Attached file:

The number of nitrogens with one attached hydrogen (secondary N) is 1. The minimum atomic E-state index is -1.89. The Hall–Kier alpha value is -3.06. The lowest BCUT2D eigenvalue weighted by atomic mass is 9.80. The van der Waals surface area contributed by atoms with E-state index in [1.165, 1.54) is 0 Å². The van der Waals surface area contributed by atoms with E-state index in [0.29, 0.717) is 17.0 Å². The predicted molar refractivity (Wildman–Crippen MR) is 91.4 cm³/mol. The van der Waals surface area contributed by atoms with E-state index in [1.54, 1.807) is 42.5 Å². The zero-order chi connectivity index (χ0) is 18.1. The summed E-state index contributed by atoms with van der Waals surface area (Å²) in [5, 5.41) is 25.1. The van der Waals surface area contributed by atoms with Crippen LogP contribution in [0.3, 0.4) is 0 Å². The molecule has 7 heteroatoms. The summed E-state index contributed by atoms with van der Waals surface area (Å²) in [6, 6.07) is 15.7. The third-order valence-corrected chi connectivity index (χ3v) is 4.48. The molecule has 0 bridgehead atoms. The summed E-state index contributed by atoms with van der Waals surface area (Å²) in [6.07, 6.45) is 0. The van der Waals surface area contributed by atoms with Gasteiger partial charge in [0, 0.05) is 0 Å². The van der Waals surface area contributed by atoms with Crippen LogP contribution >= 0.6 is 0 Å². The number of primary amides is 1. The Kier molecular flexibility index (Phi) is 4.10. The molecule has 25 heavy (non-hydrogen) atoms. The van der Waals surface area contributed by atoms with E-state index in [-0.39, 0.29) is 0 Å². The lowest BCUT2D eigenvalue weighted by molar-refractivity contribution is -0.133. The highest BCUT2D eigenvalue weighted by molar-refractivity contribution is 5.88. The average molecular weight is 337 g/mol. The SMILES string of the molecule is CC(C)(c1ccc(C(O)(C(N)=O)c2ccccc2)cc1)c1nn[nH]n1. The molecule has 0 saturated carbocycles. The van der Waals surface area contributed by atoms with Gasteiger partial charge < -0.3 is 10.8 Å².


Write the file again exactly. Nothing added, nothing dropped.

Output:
The number of nitrogens with one attached hydrogen (secondary N) is 1. The minimum atomic E-state index is -1.89. The Hall–Kier alpha value is -3.06. The lowest BCUT2D eigenvalue weighted by atomic mass is 9.80. The van der Waals surface area contributed by atoms with E-state index in [1.165, 1.54) is 0 Å². The van der Waals surface area contributed by atoms with E-state index in [0.29, 0.717) is 17.0 Å². The predicted molar refractivity (Wildman–Crippen MR) is 91.4 cm³/mol. The van der Waals surface area contributed by atoms with E-state index in [1.54, 1.807) is 42.5 Å². The zero-order chi connectivity index (χ0) is 18.1. The summed E-state index contributed by atoms with van der Waals surface area (Å²) in [5, 5.41) is 25.1. The van der Waals surface area contributed by atoms with Crippen LogP contribution in [0.3, 0.4) is 0 Å². The molecule has 7 heteroatoms. The summed E-state index contributed by atoms with van der Waals surface area (Å²) in [6, 6.07) is 15.7. The third-order valence-corrected chi connectivity index (χ3v) is 4.48. The molecule has 0 bridgehead atoms. The summed E-state index contributed by atoms with van der Waals surface area (Å²) in [6.07, 6.45) is 0. The van der Waals surface area contributed by atoms with Gasteiger partial charge in [0, 0.05) is 0 Å². The van der Waals surface area contributed by atoms with Crippen LogP contribution >= 0.6 is 0 Å². The number of primary amides is 1. The Kier molecular flexibility index (Phi) is 4.10. The molecule has 25 heavy (non-hydrogen) atoms. The van der Waals surface area contributed by atoms with E-state index in [-0.39, 0.29) is 0 Å². The lowest BCUT2D eigenvalue weighted by molar-refractivity contribution is -0.133. The highest BCUT2D eigenvalue weighted by molar-refractivity contribution is 5.88. The average molecular weight is 337 g/mol. The SMILES string of the molecule is CC(C)(c1ccc(C(O)(C(N)=O)c2ccccc2)cc1)c1nn[nH]n1. The molecule has 0 saturated carbocycles. The van der Waals surface area contributed by atoms with Gasteiger partial charge < -0.3 is 10.8 Å².